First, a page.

Table of Contents
A provident fund is a mandatory retirement management scheme that is made compulsory by the government to which both employees and employers contribute on a monthly basis. This fund is expected to financially support when the employees retire from active employment.
A Provident Fund (PF) Trust is created by an employer to manage the provident fund accounts of its employees. The PF Trust is governed by the Employees’ Provident Funds and Miscellaneous Provisions Act, 1952. This act mandates that every establishment employing 20 or more persons should contribute to the Employees’ Provident Fund (EPF).
An exempted PF Trust is a trust that has been granted an exemption by the Employees’ Provident Fund Organisation (EPFO) from contributing to the EPF. Such a trust is required to follow the rules and regulations set forth by the EPFO for managing the provident fund accounts of employees.
The main objective of a PF Trust or an exempted PF Trust is to provide financial security to employees after retirement. Employers contribute a certain percentage of the employee’s basic salary and dearness allowance to the PF account. The employee contributes an equal percentage of their salary also to the PF account. The money gets accumulated, along with the interest earned on it, in the account. The PF account belongs to the employee. However, withdrawal of the money is regulated and can only do so at the time of retirement, resignation, or termination of employment. There are other provisions like partial withdrawal or loan against the PF account, etc. with stringent conditions.
A board of trustees is constituted by drawing representatives of both employer and employees. This board is mandated to manage the trust.They do so by keeping track of the contributions, investing the funds and ensuring employees’ interests are always protected.
An exempted PF Trust is one that is allowed to be managed by the employer. The advantage of such an arrangement is that employers can employ a better strategy for investing the funds and thus potentially getting better returns than the ones managed by EPFO. Another advantage of exempted PF trust is that it can provide more flexible benefits to the employees in using their PF accumulated amount by allowing withdrawals or providing loans with more amicable terms.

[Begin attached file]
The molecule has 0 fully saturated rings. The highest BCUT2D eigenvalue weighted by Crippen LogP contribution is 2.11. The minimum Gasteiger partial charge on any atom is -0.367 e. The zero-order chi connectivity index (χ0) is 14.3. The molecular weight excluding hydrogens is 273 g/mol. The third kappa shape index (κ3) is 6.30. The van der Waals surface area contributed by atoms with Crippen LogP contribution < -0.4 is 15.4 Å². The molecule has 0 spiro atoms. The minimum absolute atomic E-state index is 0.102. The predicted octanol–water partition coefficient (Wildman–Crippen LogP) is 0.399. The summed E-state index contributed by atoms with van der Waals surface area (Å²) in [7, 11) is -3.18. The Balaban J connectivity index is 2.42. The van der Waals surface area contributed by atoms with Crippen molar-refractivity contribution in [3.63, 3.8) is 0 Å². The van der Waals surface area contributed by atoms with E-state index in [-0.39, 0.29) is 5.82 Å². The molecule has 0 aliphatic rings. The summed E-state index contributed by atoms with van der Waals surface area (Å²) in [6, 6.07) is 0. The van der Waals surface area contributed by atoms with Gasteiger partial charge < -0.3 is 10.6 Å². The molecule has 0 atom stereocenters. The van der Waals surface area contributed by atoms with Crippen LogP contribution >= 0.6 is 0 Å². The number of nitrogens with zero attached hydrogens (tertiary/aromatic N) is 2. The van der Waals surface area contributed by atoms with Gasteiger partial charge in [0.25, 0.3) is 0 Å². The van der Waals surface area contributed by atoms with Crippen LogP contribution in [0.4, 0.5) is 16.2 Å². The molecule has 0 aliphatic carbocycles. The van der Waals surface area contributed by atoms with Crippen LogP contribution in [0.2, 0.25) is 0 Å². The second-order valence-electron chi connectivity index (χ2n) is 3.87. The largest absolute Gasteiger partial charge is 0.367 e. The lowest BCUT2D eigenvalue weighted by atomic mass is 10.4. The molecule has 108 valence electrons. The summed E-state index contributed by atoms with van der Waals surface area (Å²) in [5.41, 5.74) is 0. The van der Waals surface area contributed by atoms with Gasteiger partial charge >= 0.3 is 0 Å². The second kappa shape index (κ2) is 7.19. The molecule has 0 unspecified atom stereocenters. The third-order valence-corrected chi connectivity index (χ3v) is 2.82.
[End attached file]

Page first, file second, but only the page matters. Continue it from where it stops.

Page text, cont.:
According to the EPFO website, as of Feb 2023, there are around 1,300 private Provident Fund (PF) Trusts in India.
The major companies that have established PF Trusts in India include large conglomerates and multinational corporations across various sectors such as IT, banking, manufacturing, and pharmaceuticals. Some of the major companies with PF Trusts in India are:
The main differences are:
EPF is a retirement support scheme managed by the EPFO under the 1952 Act of Employees’ Provident Fund and Miscellaneous Provisions. On the other hand, a PF Trust is created and managed by an employer to manage the provident fund accounts of its employees.
The EPFO invests the funds from the EPF in relatively safe instruments such as government bonds, securities, and other fixed-income instruments. They yield relatively low returns. Since it is run by a private employer, PF Trust has the flexibility to invest the funds in a wider range of investment options which can potentially yield higher returns such as equities, mutual funds, and other market-linked instruments. These higher returns also carry a higher risk.
The interest rates on EPF deposits could generally be lower than those of PF Trust. This is because the interest rates are determined by the government for EPF while the trustees have greater flexibility to provide higher interests.